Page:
3D as a buzzword has taken a bit of a knock recently in the home entertainment sector, but it crops up in the marketing material of a product you might not expect – a solid state hard drive.
Adata is making a big deal of 3D NAND flash, which it claims allows it to cram in more storage capacity, higher efficiency and faster read and write speeds. It also claims that 3D NAND flash makes its drives more energy efficient, and therefore cheaper to run.
So does its 3D NAND flash make the Adata SSD Ultimate SU800 stand out from the crowd? Or is it just marketing bluster? Read on to find out.
Features and specification
Although we tested the 256GB capacity Adata SSD Ultimate SU800, the drive comes in a range of capacities between 128GB to an impressive 1TB, which means if you’re set on the drive, you have the choice of what capacity you want depending on what you need it for. So if you’re looking for an SSD to serve as a boot drive, then a lower capacity model would be for you, and if you wanted to combine speed and file storage in one 2.5-inch drive, the larger capacities would suit your needs.
Adata is very confident of the read/write speeds of the SU800, boasting maximum read speeds of 560MB/s and write speeds of 520MB/s. To put this in perspective, a traditional HDD averages 110MB/s read and write, so you’re looking at theoretical speed increases of up to 500%.
While in use, the Adata SSD Ultimate SU800 averages a power draw of 0.65w, a drop from traditional 2.5-inch HDD’s and their average 3.2w. The power draw when idle is just 12mW, which makes the Adata SSD Ultimate SU800 a good choice if you want your device to keep a low energy consumption overall. As the Adata SSD Ultimate SU800 is a 2.5-inch drive, it’s suitable for laptops, where lower power consumption equals longer battery life, so we’re pleased to see the attention to lowering power consumption that Adata has lavished on the SSD Ultimate SU800.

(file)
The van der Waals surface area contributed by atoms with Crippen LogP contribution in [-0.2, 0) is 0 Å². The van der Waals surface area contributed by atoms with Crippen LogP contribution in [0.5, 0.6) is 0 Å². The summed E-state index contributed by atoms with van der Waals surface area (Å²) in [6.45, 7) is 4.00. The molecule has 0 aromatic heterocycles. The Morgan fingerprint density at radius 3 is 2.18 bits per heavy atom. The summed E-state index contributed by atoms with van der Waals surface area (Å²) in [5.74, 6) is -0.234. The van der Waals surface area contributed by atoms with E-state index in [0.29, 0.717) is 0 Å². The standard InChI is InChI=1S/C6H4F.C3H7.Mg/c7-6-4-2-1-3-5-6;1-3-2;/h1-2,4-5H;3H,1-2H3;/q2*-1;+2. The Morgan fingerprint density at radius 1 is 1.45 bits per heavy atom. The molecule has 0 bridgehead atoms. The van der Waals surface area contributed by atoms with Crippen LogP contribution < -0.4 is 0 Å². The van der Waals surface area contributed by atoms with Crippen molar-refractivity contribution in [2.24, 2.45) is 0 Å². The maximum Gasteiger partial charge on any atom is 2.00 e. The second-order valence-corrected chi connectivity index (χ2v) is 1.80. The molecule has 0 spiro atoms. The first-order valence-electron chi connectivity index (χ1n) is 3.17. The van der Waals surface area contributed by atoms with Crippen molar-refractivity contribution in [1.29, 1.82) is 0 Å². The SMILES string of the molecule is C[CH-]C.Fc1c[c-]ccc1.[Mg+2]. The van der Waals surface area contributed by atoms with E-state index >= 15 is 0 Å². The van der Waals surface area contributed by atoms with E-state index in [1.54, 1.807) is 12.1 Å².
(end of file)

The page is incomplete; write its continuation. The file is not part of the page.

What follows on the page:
The Adata SSD Ultimate SU800 also comes with free downloads of Adata’s own SSD Toolbox program, as well as a migration utility to help you swap over from your previous drive. The software itself does the job well, even if the user interface isn’t the most refined we’ve seen.
So how does the Adata SSD Ultimate SU800 perform? Remarkably well, in fact, when put through the paces of our various benchmarks. In the Crystal Disk Mark benchmark it scored speeds of 562.6MB/s sequential read, and 507.6MB/s write, which is not too far off the speeds Adata promises. In the ATTO disk benchmark, which tests how fast a disk reads and writes data in various sizes, the Adata SSD Ultimate SU800 scored 562MB/s read and 515MB/s write.
These scores are largely in line with what most modern SATA III SSDs can achieve, so while 3D NAND doesn’t bring any major speed increases, it does mean that the Adata SSD Ultimate SU800 can easily hold its own against more expensive SSDs from established names.
In our PCMark 8 benchmark, the Adata SSD Ultimate SU800 scored 4960, which is almost identical to the more expensive ’s score, again proving that while Adata isn’t as recognisable a name as Kingston, it can go toe-to-toe when it comes to performance.